In a previous blog, we talked about how employees’ priorities have changed due to the pandemic and why employers should pay attention to them to guarantee a safe return to work. However, another key element that should be a concern for companies is the impact that this crisis has had on the workers’ mental health during these stressful times.
Prior to the pandemic, a survey done by Mental Health America (MHA) found that 63% of employees reported that workplace stress impacted their mental and behavioral health significantly. Now, most recent MHA’s data revealed that more than 88,000 people have developed depression or anxiety as a result of the COVID-19 pandemic.
One example of how the COVID-19 crisis is affecting the mental health and well-being workforce is the healthcare industry. A recent study published on Frontiers in Psychology found that healthcare professionals are struggling with higher levels of stress, depression, anxiety, tiredness as well as lower feelings of control over their lives.
According to the IFEBP, more than one-third of the organizations surveyed have either added or are considering adding more components for existing employees’ mental health benefits. Nevertheless, our findings say supporting mental health in the workplace stills being a challenge for many employers.
In 2019, a survey conducted by the DEMEC showed that: 58% of employers said they handle mental health issues better when they know about them, but they could be more proactive if they spot signs earlier; 55% said they only communicate about mental health when there is an issue or when they are asked; and 50% of employees said their company doesn’t provide training to managers to identify mental health needs in their workplace.
Mental health problems can negatively affect workplaces in many ways. Consequences absenteeism, changes in employees’ attitudes and other behaviors such as lack of motivation and commitment, poor work relationships, increment of tensions and conflicts as well as work performance. Keep in mind that when these factors are in place, they generate an unsafe work environment.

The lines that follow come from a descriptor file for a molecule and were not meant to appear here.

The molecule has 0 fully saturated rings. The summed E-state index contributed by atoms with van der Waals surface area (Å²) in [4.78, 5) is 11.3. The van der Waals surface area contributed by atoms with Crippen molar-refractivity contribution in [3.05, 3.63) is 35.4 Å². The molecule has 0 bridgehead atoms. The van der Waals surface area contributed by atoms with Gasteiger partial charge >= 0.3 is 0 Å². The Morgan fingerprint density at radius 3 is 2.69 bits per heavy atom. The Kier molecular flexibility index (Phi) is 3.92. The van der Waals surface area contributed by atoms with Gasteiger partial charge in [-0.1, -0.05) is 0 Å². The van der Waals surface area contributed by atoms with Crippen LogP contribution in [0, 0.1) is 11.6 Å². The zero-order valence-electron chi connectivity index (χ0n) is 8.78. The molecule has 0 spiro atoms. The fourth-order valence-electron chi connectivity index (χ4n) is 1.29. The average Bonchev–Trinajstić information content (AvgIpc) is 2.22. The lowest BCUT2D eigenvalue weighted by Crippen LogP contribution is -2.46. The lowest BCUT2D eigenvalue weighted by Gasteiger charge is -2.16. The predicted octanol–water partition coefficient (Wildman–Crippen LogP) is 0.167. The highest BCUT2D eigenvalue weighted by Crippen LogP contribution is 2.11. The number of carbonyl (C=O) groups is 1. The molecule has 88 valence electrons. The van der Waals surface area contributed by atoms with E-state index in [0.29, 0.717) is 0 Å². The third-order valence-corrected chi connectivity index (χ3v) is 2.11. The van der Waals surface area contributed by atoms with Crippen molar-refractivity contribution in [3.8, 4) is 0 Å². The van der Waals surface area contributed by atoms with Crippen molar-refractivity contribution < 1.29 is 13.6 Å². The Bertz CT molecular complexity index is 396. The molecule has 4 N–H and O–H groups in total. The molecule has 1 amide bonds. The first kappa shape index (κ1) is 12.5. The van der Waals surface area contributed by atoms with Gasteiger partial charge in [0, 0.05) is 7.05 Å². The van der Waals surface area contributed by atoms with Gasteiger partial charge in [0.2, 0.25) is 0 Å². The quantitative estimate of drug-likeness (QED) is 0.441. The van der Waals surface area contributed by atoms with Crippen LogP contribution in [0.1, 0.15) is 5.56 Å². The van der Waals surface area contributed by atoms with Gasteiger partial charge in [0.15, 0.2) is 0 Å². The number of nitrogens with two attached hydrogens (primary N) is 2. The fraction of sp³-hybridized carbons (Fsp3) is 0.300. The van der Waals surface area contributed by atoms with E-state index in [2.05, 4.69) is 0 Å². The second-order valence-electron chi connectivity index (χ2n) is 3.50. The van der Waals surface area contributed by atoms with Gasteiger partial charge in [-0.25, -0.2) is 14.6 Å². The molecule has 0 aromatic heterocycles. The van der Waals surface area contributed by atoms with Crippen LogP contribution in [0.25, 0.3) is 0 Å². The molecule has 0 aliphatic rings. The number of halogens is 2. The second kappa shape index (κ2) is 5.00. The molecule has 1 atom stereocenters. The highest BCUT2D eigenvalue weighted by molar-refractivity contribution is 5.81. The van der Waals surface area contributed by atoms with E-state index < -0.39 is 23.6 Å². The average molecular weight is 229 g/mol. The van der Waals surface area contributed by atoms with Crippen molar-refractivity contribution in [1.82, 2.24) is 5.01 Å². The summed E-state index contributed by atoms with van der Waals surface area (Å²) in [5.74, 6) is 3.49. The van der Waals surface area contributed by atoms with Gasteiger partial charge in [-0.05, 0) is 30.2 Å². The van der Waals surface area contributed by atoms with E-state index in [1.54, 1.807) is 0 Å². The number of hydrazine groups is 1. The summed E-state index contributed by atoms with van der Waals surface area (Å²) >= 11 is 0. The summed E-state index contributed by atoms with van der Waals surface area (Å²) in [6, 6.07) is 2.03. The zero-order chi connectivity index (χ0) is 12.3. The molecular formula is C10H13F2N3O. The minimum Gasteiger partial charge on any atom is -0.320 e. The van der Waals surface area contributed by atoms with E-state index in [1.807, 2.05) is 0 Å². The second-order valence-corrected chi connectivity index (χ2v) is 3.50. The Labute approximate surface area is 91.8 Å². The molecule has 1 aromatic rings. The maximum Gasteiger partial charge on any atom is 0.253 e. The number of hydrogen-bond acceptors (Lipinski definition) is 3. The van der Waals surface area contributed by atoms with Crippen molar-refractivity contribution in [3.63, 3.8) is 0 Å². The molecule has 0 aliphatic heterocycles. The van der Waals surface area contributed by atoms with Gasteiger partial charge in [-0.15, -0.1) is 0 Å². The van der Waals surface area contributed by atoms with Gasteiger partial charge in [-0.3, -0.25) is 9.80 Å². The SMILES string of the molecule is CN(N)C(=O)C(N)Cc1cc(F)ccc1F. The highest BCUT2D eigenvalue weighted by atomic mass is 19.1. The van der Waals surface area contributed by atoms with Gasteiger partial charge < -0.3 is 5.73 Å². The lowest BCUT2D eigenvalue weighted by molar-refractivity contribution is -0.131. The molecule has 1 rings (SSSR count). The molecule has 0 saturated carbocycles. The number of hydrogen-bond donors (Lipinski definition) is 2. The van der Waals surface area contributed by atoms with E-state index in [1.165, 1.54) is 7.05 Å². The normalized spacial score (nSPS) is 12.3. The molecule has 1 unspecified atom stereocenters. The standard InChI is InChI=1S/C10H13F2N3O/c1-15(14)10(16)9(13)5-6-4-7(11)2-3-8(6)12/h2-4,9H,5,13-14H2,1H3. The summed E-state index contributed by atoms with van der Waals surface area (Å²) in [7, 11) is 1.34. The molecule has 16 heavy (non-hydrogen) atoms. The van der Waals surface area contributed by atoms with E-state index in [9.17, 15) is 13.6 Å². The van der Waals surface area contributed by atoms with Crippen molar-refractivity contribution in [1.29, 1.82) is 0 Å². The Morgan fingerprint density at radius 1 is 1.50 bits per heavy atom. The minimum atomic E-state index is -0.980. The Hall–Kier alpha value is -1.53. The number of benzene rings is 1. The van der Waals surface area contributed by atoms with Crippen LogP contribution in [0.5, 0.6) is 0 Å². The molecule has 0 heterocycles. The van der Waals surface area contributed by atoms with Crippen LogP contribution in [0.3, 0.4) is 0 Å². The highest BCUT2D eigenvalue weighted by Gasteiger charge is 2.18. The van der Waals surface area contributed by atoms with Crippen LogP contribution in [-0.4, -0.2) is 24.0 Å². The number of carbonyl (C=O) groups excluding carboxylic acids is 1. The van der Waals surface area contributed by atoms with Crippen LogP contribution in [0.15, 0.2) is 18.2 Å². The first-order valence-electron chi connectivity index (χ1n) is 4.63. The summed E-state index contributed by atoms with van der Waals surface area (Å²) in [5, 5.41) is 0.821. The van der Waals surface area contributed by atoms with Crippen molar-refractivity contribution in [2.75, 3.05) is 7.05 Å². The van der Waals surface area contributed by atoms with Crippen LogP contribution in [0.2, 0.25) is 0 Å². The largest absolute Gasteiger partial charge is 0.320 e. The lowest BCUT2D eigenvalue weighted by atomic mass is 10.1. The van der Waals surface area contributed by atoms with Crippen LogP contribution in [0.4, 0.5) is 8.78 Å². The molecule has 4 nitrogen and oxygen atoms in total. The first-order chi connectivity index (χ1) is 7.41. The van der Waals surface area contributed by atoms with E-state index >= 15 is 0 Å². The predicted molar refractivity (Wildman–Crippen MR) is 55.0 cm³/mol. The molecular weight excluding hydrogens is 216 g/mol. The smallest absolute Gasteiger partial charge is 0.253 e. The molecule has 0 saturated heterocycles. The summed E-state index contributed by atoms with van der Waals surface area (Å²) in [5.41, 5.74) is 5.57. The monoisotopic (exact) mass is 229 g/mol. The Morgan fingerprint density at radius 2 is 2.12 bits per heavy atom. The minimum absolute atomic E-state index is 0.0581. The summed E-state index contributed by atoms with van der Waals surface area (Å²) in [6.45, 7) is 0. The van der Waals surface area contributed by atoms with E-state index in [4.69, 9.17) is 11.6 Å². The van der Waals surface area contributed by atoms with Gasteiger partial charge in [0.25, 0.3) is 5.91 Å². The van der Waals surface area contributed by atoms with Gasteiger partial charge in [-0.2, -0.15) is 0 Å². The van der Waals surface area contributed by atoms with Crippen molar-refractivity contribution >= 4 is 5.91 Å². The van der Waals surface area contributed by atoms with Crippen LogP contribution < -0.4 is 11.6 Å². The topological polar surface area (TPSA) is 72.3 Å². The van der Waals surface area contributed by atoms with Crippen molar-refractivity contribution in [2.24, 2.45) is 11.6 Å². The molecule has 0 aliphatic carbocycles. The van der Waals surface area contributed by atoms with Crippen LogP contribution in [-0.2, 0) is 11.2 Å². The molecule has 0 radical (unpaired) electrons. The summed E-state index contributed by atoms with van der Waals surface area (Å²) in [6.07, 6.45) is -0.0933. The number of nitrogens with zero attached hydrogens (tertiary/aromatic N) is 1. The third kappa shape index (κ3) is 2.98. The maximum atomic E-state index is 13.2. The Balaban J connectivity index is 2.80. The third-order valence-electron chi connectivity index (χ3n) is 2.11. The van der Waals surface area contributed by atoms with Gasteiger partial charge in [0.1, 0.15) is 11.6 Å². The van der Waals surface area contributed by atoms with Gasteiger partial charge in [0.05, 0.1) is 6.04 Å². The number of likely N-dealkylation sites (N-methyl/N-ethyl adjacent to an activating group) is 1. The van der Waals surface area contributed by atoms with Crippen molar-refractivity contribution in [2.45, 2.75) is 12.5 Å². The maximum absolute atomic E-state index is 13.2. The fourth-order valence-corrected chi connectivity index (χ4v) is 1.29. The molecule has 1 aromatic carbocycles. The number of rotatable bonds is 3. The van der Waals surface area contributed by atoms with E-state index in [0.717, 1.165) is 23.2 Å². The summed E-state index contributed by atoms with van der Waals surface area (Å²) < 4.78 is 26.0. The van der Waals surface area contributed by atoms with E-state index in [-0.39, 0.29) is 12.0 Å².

For this reason, we share you some useful tips based on the NSC mental health recommendations to help you to maintain a healthy and safe work environment:
Build a transparent communication
A frequent and transparent communication with your employees can alleviate high rates of stress, anxiety and uncertainty regarding their safety when they return to work. Provide them a space where they feel free of voice their doubts and concerns in order to identify sources of stress and develop solutions. Also, frequently communicate to them about the protections and resources that will be provided in order to let them know what to expect once they return to work.
Provide resources to your employees
Consider educating your employees by providing them reliable sources of information regarding COVID-19 as well as workshops and proper training about mental health safety in order to be better prepared to cope and recognize signs in themselves. In addition to this, encourage them to consult local and national resources from health care authorities.
Consider mental health education to supervisors
As we saw previously, mental health continues to be a challenge for many companies. It is necessary that employers receive training on mental health education in order to be the first to recognize signs and behaviors that can affect employee safety. Employers have to lead with the example on promoting mental health practices such as respectful communication, active listening and support.
Beyond all safety measures and controls that employers are placing to get back to the workplace, we believe that mental health is a critical component to extend employees’ protection as well as having the proper resources and tools that add value to a safe workplace.
Kwema is a company that mitigates the safety risks that employees may face every day at their work. Our safety devices activate an emergency protocol alerting the safety staff or 911. Moreover, our technology is designed to avoid adoption hurdles and training costs by being placed in something many employees already wear.